The logical reasoning (argument), reading comprehension and writing sections of the LSAT assess your degree of competence or aptitude by asking clearly applicable questions. You must master the concepts contained in these three sections in order to work in the legal profession. However, the analytical reasoning (games) questions of the LSAT are unique because their applicability is not always immediately evident.
Four multiple choice sections of the LSAT receive scores. The fifth (variable) section pilots future test questions or test forms and is unscored. Successful candidates take each of these sections seriously; earning a high level of achievement overall requires considerable depth of understanding in each of the four areas that are assigned scores. It is imperative that you allocate sufficient time and effort to preparing, reviewing and studying for the LSAT analytical reasoning (games) portion of the test.
LSAT’s analytical reasoning (games) section is composed of four sets of problems. The number of analytical reasoning (games) questions varies from 22 to 24. Each problem contains five or six individual questions. Keep in mind that the LSAT always contains an additional section that does not contribute to your overall score and it is placed at the discretion of the LSAC examiners. This uncounted section might be the one which focuses on analytical reasoning (games). However, you cannot be certain which of the sections are to be scored and which are not. It is vital that you be well versed in all areas of analytical reasoning.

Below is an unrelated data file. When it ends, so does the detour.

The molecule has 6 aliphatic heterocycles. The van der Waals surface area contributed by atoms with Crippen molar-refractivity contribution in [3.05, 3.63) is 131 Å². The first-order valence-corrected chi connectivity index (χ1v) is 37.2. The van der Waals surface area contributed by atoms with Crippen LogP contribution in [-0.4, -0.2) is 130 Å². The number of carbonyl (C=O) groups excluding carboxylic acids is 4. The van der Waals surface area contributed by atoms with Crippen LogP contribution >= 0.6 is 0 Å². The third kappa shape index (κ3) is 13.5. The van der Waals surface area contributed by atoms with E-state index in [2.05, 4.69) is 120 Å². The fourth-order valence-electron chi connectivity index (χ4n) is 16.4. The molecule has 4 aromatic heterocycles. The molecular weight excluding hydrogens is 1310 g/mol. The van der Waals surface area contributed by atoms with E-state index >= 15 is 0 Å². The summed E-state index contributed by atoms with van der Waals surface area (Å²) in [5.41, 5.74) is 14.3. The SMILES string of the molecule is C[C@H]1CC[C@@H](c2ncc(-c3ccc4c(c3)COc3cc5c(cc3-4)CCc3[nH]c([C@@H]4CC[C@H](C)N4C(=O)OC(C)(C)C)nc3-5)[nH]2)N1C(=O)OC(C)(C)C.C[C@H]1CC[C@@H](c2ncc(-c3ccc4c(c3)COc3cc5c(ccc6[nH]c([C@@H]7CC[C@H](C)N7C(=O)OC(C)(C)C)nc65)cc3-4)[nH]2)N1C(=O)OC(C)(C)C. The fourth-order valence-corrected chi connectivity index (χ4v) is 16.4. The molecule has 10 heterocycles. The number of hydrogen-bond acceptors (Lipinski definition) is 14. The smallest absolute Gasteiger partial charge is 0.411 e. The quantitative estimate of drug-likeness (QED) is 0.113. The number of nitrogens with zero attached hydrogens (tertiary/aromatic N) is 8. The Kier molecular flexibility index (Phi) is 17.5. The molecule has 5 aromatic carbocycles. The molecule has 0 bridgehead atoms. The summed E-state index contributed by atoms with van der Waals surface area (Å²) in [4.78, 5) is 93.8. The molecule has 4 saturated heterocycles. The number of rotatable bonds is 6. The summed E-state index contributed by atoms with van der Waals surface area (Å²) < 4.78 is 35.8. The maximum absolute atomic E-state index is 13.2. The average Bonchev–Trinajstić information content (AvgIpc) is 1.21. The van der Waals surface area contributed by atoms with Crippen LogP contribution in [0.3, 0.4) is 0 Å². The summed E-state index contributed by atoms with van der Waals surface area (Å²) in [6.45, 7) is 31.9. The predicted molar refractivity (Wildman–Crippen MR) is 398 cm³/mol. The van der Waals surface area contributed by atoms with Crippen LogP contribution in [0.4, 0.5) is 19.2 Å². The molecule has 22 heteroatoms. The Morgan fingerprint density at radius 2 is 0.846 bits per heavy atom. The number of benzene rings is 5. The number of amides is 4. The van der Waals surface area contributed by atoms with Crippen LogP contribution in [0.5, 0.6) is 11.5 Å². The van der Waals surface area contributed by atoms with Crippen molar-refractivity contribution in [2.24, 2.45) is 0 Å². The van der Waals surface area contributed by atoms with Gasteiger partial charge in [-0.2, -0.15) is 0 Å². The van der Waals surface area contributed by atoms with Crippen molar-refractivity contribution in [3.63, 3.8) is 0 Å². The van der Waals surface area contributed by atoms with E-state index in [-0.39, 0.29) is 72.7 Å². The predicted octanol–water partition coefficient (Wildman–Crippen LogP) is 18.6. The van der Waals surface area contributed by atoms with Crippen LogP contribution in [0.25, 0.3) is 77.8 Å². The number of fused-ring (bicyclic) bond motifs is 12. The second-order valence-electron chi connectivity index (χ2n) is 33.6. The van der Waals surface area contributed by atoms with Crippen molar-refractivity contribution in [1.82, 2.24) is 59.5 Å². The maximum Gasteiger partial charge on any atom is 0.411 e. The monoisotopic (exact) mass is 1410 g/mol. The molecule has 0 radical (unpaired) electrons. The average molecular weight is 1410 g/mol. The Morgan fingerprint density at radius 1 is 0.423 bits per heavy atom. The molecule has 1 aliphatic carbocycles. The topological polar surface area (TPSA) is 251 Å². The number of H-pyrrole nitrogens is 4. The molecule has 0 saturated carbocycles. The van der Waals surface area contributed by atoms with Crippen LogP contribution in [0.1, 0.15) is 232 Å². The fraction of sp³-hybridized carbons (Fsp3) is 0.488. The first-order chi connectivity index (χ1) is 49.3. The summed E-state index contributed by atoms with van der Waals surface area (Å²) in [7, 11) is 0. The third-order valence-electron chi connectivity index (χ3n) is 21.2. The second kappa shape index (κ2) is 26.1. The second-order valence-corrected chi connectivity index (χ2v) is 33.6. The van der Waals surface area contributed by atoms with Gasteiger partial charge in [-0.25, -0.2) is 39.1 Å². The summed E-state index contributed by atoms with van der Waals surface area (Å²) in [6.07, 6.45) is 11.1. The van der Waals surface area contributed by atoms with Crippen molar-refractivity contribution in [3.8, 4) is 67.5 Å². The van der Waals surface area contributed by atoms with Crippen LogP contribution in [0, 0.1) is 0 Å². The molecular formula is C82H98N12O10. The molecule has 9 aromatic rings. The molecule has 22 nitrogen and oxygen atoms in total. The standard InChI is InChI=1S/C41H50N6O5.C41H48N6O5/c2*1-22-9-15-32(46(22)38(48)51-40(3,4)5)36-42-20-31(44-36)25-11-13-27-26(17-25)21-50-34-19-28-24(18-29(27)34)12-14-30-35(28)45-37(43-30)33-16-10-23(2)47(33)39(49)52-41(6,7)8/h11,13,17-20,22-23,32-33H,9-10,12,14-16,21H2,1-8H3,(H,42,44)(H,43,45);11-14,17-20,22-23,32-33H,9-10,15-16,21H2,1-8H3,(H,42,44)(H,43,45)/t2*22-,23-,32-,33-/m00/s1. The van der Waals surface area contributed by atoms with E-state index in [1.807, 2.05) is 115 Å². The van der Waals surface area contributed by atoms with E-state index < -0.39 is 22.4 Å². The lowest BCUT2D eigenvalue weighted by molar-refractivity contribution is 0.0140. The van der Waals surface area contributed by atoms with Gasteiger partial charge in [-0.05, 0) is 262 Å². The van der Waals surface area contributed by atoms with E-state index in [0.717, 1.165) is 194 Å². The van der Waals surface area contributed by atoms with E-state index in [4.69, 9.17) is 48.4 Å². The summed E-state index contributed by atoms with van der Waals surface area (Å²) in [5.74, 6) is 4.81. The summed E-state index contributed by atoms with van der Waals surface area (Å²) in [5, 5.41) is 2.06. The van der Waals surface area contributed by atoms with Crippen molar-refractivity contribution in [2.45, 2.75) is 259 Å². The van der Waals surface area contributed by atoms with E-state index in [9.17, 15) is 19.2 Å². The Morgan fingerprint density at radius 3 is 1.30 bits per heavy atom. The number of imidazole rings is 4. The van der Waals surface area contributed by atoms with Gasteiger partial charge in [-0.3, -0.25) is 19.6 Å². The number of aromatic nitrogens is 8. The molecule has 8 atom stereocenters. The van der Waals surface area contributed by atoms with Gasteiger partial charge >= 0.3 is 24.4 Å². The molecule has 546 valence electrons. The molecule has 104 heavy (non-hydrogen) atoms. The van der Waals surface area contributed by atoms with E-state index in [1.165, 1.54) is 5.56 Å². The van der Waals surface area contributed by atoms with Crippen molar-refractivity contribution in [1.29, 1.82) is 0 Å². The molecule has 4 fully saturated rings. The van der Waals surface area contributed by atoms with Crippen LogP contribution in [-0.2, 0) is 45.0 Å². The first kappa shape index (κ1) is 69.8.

The analytical reasoning (games) portion of the LSAT is, in part, designed to assess how well a candidate works under pressure, while simultaneously managing a considerable amount of information. The focus of the analytical reasoning (games) questions is to determine how well you perceive complex relationships between a wide range of objects, places, people or events described in the various problems. The LSAT analytical reasoning (games) section problems may seem intuitive to some candidates, but for most, achieving a high score in this section will require a fair amount of time and repeated practice tests to develop skills to the degree that they seem second nature.
Since each section of the LSAT is allotted 35 minutes, you have less than 10 minutes to spend on each problem, or approximately two minutes per question. Pace yourself accordingly. Through repeated practice and review, serious candidates will recognize the types of problems that pose the greatest difficulties, and those that are more available and familiar. The best strategy here is to complete those problems that are more familiar first, in order to maximize your time.